The poem dangled at the edge of a canyon.
The sun was a pulsating blob of fire.
The poem, out of water, out of nowhere, in that landscape for years,
rested its completion at the edge.
Its head was half-rock, half-sky.
The primary colors? Red and blue and orange.
Also, faint green weeds fluttered a few inches from the poem’s head:
far enough not to make a difference,
close enough to tease the poem into fits of irritation,
here, on the edge of its ultimate demise, rebirth.
But there are numerous ways of peeling an onion;
knives, fingernails and hands will suffice, a choir
of ordinary things. You end up holding the leaves
of this white, wet root, not sure where it came from,
and throw it into the fire all you want, it will transform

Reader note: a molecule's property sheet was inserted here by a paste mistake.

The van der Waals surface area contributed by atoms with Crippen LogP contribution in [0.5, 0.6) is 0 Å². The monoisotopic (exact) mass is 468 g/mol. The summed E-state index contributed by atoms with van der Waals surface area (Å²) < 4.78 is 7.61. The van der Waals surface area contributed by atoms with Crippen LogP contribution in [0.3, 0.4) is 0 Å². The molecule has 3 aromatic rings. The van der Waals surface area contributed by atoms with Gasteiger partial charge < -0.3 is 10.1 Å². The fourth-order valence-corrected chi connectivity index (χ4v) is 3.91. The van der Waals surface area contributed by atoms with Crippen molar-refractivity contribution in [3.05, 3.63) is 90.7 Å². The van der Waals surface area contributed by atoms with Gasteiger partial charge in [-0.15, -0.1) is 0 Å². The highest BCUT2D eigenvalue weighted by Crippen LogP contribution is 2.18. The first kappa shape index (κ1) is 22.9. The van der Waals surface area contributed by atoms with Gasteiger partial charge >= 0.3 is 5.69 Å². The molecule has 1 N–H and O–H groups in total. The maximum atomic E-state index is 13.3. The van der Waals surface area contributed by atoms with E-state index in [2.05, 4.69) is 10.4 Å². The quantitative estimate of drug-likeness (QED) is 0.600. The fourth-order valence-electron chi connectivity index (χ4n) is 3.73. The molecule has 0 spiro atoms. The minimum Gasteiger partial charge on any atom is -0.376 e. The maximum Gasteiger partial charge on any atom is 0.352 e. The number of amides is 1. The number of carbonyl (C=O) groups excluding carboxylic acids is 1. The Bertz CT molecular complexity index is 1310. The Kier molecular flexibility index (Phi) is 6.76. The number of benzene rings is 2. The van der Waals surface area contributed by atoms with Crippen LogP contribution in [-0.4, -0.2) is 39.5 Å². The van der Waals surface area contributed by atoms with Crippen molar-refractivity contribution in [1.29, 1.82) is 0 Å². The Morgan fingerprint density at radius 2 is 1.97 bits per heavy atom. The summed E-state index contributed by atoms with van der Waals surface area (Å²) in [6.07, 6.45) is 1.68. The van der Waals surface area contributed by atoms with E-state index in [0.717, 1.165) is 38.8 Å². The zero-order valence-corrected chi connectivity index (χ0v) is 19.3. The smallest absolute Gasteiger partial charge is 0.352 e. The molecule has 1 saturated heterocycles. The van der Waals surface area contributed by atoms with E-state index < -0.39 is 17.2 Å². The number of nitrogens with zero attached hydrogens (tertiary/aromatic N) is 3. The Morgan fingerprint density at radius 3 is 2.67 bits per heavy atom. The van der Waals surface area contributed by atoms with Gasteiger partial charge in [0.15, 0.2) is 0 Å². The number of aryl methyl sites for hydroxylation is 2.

no matter what, wither away and disappear. Meanwhile
the poems that wrote you in their sleep
languish in a sound-chamber of pathos.
Etcetera. You have disappeared like that other thing,
but no matter. You can’t finish a damn poem.
Did the poem fall down the canyon, did the poem
stand up and walk out of the desert?
Well, my friends, I will tell you.
It did neither: it grinned and bore it,
it smiled and laughed,
it bit its lip,
it cried and hiccupped,
and at the end it closed its eyes.